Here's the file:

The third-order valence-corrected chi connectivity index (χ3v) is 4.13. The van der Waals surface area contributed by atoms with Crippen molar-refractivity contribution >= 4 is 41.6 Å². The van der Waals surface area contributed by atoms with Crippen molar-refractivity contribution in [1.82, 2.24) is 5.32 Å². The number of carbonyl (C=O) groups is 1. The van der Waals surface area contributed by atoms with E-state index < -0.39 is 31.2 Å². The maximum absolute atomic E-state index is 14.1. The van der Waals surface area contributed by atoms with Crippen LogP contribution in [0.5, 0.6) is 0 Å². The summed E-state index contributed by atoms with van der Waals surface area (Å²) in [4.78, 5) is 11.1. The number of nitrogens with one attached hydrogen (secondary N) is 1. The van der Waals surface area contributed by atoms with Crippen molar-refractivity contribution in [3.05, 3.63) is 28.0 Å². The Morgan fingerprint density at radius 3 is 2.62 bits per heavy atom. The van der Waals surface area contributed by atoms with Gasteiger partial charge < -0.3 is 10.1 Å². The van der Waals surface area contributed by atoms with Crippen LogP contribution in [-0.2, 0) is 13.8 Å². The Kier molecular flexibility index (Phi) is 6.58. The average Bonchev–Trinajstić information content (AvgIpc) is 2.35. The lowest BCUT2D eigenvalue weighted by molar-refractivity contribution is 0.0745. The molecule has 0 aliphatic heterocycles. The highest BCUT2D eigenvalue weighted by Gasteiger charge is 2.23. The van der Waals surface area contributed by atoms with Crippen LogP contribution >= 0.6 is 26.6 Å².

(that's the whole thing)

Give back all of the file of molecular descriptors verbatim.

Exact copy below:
The third-order valence-corrected chi connectivity index (χ3v) is 4.13. The van der Waals surface area contributed by atoms with Crippen molar-refractivity contribution >= 4 is 41.6 Å². The van der Waals surface area contributed by atoms with Crippen molar-refractivity contribution in [1.82, 2.24) is 5.32 Å². The number of carbonyl (C=O) groups is 1. The van der Waals surface area contributed by atoms with E-state index < -0.39 is 31.2 Å². The maximum absolute atomic E-state index is 14.1. The van der Waals surface area contributed by atoms with Crippen LogP contribution in [0.5, 0.6) is 0 Å². The summed E-state index contributed by atoms with van der Waals surface area (Å²) in [4.78, 5) is 11.1. The number of nitrogens with one attached hydrogen (secondary N) is 1. The van der Waals surface area contributed by atoms with Crippen molar-refractivity contribution in [3.05, 3.63) is 28.0 Å². The Morgan fingerprint density at radius 3 is 2.62 bits per heavy atom. The van der Waals surface area contributed by atoms with Gasteiger partial charge < -0.3 is 10.1 Å². The van der Waals surface area contributed by atoms with Crippen LogP contribution in [-0.2, 0) is 13.8 Å². The Kier molecular flexibility index (Phi) is 6.58. The average Bonchev–Trinajstić information content (AvgIpc) is 2.35. The lowest BCUT2D eigenvalue weighted by molar-refractivity contribution is 0.0745. The molecule has 0 aliphatic heterocycles. The highest BCUT2D eigenvalue weighted by Gasteiger charge is 2.23. The van der Waals surface area contributed by atoms with Crippen LogP contribution >= 0.6 is 26.6 Å².